NEW DELHI — Indian police on Sunday arrested a separatist leader who has revived calls for an independent Sikh homeland and the secession of India’s northern Punjab state, which has a history of violent insurgency.
Amritpal Singh had been on the run since last month after capturing national attention in February, when hundreds of his supporters stormed a police station in Ajnala, a town in Punjab state, with wooden batons, swords and guns to demand the release of a jailed aide.
Punjab state police said on Twitter on Sunday that Singh was arrested in Moga, a town in the state.
A Sikh religious leader, Jasbir Singh Rodde, said Singh surrendered after offering morning prayers at a Sikh shrine in Moga.
Police officer Sukhchain Singh Gill said police had surrounded the village on intelligence that Singh was in the shrine. “Relentless pressure built by the police over the past 35 days left Singh with no choice,” Gill told reporters.
He said the police didn’t enter the shrine, implying that Singh was taken into custody after he left. Gill declined to confirm whether Singh surrendered as claimed by his supporters. Singh was flown to Dibrugarh in India’s northeast, where he will be detained until he is brought to court to face charges.
Punjab suffered a bloody insurgency in the 1980s that led to the killing of India’s then-Prime Minister Indira Gandhi by her Sikh bodyguards at her official residence in New Delhi. Her assassination in 1984 set off bloody rioting by her Hindu supporters against Sikhs in northern India.
Ashwini Dubey, a lawyer in Punjab state, said Singh’s arrest would help police dismantle the separatist network and its supporters.
Tavleen Singh, a political commentator and former journalist who covered the Punjab insurgency in the 1980s, said: “The police took this man out, which is good because had they gone into a gurdwara (Sikh shrine) and started shooting you would have had a reaction from the general populace. The Sikhs happen to be very sensitive to gurdwaras being attacked.”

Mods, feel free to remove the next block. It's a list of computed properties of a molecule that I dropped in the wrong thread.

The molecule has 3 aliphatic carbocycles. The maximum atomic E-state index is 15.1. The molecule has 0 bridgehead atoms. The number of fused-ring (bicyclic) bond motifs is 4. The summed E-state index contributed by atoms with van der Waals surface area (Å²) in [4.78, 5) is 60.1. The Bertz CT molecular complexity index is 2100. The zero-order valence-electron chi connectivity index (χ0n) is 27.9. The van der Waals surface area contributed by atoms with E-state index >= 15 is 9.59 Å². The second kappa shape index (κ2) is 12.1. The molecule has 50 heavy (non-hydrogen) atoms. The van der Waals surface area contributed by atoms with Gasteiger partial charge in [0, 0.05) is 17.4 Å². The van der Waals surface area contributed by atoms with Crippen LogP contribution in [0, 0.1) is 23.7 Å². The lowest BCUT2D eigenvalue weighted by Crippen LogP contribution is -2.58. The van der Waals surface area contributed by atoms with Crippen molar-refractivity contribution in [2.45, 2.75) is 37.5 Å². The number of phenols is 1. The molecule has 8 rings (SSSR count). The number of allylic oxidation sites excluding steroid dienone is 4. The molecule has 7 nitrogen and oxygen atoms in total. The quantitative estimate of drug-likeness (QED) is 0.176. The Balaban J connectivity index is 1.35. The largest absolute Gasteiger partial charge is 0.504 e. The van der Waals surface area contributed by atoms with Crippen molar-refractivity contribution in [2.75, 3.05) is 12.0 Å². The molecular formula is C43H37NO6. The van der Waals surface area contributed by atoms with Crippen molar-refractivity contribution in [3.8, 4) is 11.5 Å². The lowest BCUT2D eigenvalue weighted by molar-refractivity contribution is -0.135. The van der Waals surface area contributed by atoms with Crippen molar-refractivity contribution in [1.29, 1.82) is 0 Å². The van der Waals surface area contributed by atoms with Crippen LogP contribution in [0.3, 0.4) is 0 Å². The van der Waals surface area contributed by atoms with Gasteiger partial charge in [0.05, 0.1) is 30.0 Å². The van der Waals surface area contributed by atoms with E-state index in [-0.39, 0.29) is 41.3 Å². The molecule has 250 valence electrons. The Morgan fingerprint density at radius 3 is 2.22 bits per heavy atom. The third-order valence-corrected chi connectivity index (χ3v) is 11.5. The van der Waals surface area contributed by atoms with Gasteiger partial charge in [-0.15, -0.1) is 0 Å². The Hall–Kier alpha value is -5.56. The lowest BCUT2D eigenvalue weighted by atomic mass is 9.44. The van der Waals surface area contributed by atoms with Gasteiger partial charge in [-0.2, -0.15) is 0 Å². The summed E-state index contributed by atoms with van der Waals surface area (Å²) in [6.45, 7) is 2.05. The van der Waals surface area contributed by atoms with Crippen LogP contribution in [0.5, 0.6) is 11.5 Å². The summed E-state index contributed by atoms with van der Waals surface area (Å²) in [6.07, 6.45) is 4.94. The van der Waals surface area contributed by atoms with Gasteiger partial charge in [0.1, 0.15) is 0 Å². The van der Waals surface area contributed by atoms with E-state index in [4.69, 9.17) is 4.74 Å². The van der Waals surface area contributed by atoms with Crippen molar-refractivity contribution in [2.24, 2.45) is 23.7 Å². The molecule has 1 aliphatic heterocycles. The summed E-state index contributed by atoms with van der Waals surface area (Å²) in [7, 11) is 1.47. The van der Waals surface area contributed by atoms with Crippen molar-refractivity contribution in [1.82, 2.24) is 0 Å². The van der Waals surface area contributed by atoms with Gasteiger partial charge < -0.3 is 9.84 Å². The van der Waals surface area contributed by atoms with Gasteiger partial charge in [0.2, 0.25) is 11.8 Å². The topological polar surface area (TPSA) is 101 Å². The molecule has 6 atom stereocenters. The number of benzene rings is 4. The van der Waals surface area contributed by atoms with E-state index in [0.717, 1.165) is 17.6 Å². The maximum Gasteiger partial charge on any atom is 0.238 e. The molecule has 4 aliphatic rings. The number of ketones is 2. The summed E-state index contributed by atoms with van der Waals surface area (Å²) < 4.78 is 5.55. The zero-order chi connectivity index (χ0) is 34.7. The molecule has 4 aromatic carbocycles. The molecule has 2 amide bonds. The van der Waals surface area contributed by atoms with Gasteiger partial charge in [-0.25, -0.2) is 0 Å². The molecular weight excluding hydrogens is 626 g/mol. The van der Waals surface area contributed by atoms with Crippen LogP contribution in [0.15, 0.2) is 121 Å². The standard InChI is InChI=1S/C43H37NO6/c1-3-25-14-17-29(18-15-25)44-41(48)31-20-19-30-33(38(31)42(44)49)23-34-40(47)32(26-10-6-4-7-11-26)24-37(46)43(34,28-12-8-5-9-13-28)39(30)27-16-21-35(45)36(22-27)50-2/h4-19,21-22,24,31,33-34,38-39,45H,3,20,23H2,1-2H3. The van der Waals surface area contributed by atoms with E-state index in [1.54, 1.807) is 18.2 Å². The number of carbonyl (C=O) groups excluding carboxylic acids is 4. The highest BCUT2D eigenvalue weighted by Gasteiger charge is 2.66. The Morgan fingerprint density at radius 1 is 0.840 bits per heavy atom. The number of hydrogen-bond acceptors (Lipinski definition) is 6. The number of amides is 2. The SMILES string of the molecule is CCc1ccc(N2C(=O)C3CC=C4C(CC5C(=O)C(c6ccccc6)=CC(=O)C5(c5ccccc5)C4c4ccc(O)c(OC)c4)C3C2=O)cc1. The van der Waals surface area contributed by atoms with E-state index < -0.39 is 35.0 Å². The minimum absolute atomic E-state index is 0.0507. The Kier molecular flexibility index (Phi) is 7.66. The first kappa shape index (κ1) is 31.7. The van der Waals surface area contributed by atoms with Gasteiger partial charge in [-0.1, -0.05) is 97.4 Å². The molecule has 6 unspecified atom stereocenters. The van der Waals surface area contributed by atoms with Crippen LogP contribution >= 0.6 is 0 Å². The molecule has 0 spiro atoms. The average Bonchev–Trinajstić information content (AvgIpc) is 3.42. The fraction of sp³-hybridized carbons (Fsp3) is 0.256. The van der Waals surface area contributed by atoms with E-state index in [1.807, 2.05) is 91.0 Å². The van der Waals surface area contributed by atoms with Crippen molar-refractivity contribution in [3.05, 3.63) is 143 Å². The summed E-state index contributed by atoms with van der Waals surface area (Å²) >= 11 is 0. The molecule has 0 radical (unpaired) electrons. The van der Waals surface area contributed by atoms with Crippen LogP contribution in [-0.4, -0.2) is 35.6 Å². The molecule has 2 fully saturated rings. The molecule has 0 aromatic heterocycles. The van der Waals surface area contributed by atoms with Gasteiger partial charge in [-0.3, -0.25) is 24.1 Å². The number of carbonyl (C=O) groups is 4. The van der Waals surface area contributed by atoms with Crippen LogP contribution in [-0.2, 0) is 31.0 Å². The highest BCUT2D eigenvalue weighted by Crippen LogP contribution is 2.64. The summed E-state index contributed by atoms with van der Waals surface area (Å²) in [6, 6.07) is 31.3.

Sikhs are a religious minority in India and say they are discriminated against by the majority Hindus. More than 3,000 people were killed by extremists during the 1980s insurgency in the prosperous farming state. The insurgency was crushed by Indian forces by 1990.
Punjab borders Indian-controlled Kashmir and Pakistan. India accuses Pakistan of supporting, training and arming insurgents, a charge Islamabad denies.
Police declared Singh, a 30-year-old preacher, a fugitive and accused him and his aides of creating discord in the state. Police accused them of spreading disharmony among people, attempted murder, attacking police personnel and obstructing public servants’ lawful discharge of duty.
Authorities have deployed thousands of paramilitary soldiers in the state and arrested nearly 100 of his supporters. Singh’s wife was prevented from leaving India last week.
Very little was known about Singh until he arrived in Punjab state in 2022 and began leading marches calling for the protection of rights for Sikhs, who account for about 1.7% of India’s population.
Singh claims to draw inspiration from Jarnail Singh Bhindranwale, a Sikh militant leader accused by the Indian government of leading an armed insurgency in the 1980s. Bhindranwale and his supporters were killed in 1984 when the Indian army stormed the Golden Temple, the holiest shrine in the Sikh religion.
Singh has styled himself after Bhindranwale, with a long, flowing beard. He also dresses like Bhindranwale.
Singh also heads Waris Punjab De, or Punjab’s Heirs, an organization that was part of a massive campaign to mobilize farmers against controversial agriculture reforms being pushed by Prime Minister Narendra Modi’s government. The legislation set off a year of protests that began in 2020, as farmers — most of them Sikhs from Punjab state — camped on the outskirts of New Delhi through a harsh winter and devastating coronavirus surge. The protests ended after Modi’s government withdrew the legislation in November 2021.